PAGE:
The Icelandic Meteorological Office (IMO) warns of an increased risk of eruption in the Reykjanes area, following their analysis on January 9, 2024, which reveals magma accumulation beneath Svartsengi similar to levels prior to the December 18 eruption.
Recent seismic activity and land uplift measurements have heightened concerns about a potential volcanic eruption in the Reykjanes Peninsula. The latest report by IMO indicates a substantial accumulation of magma beneath Svartsengi, reaching levels comparable to those that triggered the eruption on December 18, 2023.
Earthquake activity, primarily concentrated between Hagafell and Stóra Skógfell near the center of the intrusion, continues to mirror patterns observed in recent days. Additionally, there is ongoing seismic activity in Fagradalsfjall, persisting since December 18.
A significant indicator of the looming threat is the ongoing land uplift in the Svartsengi area.
Data from the GPS station SENG shows a steady trend of elevation increase since the December 18 eruption. The current rate of uplift is approximately 5 mm (0.2 inches) per day, resulting in the area now being around 5 cm (2 inches) higher than before the December 18 eruption last year.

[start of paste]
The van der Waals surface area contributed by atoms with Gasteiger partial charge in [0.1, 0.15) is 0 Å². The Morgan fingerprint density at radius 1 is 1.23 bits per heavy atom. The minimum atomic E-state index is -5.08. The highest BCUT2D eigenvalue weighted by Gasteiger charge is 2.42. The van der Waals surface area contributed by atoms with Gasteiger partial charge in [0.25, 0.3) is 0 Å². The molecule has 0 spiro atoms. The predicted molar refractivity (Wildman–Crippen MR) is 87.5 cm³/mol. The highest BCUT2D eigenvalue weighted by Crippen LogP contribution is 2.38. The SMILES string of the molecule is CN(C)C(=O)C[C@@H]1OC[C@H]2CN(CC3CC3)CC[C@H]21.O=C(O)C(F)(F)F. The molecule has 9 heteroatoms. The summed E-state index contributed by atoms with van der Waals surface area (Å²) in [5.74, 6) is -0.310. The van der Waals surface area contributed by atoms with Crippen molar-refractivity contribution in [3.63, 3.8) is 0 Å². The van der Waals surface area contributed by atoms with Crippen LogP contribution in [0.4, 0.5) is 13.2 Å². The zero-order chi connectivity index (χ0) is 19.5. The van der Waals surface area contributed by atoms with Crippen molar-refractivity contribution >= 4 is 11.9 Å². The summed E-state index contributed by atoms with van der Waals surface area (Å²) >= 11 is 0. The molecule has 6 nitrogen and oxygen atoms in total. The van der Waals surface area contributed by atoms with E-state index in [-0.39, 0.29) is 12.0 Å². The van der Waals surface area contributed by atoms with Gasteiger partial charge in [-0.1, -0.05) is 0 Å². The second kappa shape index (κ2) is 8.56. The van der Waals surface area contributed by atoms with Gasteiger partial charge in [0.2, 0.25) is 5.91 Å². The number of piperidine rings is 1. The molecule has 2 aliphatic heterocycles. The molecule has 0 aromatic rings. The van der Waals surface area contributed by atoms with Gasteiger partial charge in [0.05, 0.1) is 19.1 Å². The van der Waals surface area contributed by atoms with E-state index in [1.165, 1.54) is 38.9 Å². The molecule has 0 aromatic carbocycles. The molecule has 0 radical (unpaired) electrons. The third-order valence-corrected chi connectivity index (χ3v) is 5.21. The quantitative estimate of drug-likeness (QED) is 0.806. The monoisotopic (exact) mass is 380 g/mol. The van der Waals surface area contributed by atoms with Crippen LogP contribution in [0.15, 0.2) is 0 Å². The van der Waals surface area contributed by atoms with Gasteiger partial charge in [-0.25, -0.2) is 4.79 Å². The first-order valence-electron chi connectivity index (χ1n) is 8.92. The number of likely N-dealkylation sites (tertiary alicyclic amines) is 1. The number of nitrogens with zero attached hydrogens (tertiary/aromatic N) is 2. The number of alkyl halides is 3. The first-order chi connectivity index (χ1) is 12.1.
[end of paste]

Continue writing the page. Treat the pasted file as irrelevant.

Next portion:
On January 5, IMO released an updated hazard map (below), with plans for reassessment on January 12. This map provides a hazard-based appraisal of the Grindavík – Svartsengi region, incorporating the latest monitoring data, seismic activity, ground deformation, and geodetic modeling results. The assessment also evaluates the likelihood of volcanic hazards in each of the six zones depicted on the map.
1 Increased Risk of an Eruption in the Coming Days – IMO – January 9, 2024
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